Gulmi diarrhoea: Coliform found in drinking water; authorities claim disease under controlColiform bacteria have been found in drinking water used by locals at Musikot Municipality-4, in Gulmi district, where, last week, around 150 people were taken ill, some seriously.
Coliform bacteria have been found in drinking water used by locals at Musikot Municipality-4, in Gulmi district, where, last week, around 150 people were taken ill, some seriously.
Laboratory test results show a high level of coliform in the water of the Nurkhola stream, whose water is consumed by villagers. According to health workers, coliform is found in human faeces and causes diarrhoeal infection.
Drinking Water and Sanitation Division in Gulmi collected drinking water samples and sent it to Palpa for lab tests. According to Prakash Neupane, engineer at the division office, 140 coliform colonies were found in 100 ml water collected from a water tank on April 23. “We have treated the water using chlorine and requested the locals to drink water only after boiling it,” said Neupane.
The local people of Badagaun in Musikot-4 started falling ill from last week, after complaining of diarrhoea, fever and headache. Health workers have been providing treatment in the affected area. A local, named Kumari Sinjali, 59, was taken to Bharatpur Medical College, as she got seriously sick. “The family members informed that her condition has not improved yet,” said Hari Chhantyal, a social worker.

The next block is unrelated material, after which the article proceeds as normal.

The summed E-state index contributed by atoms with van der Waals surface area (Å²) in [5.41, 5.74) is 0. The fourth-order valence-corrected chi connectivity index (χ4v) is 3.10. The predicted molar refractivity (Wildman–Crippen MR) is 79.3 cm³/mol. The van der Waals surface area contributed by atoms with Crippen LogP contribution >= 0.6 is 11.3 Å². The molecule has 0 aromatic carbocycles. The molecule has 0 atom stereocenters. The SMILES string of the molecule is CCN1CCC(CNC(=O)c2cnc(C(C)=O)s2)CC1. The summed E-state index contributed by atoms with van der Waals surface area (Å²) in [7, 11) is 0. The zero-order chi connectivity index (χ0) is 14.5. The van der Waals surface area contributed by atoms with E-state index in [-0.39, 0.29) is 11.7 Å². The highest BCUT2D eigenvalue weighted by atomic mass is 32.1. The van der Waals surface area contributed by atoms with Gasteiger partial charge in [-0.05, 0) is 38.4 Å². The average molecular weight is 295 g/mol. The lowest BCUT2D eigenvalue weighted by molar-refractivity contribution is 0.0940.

Chief District Officer Yadunath Paudel said the spreading of the disease is now under control. “We are no longer receiving new patients. And the health of existing patients is gradually becoming normal,” he added.
As a precaution, authorities have banned the use of drinking water from Nurkhola, and the municipality has been distributing water through tankers. Each household was provided a carton of mineral water on Friday, according to Dr Bibek Kumar Lal, director of the Epidemiology and Disease Control Division. The division has also sent a separate team of health workers with necessary medicines to tackle the issue. A team of health workers deployed from the division is also tasked with collecting more samples of drinking water and patients’ stool for laboratory tests. The samples will be taken to Kathmandu to ascertain the cause of the infection.
A separate team of doctors, led by Dr Priyanka Shrestha, from the World Health Organization, also reached the affected area on Saturday.
Diarrhoea is a major public health problem in Nepal, as every year thousands of people throughout the country get infected with diarrhoeal infection, especially in the monsoon season.
Dozens of people in Jajarkot died and hundreds were infected with a diarrhoea outbreak in 2009. Contaminated water and food is considered to be a major culprit for diarrhoeal infection.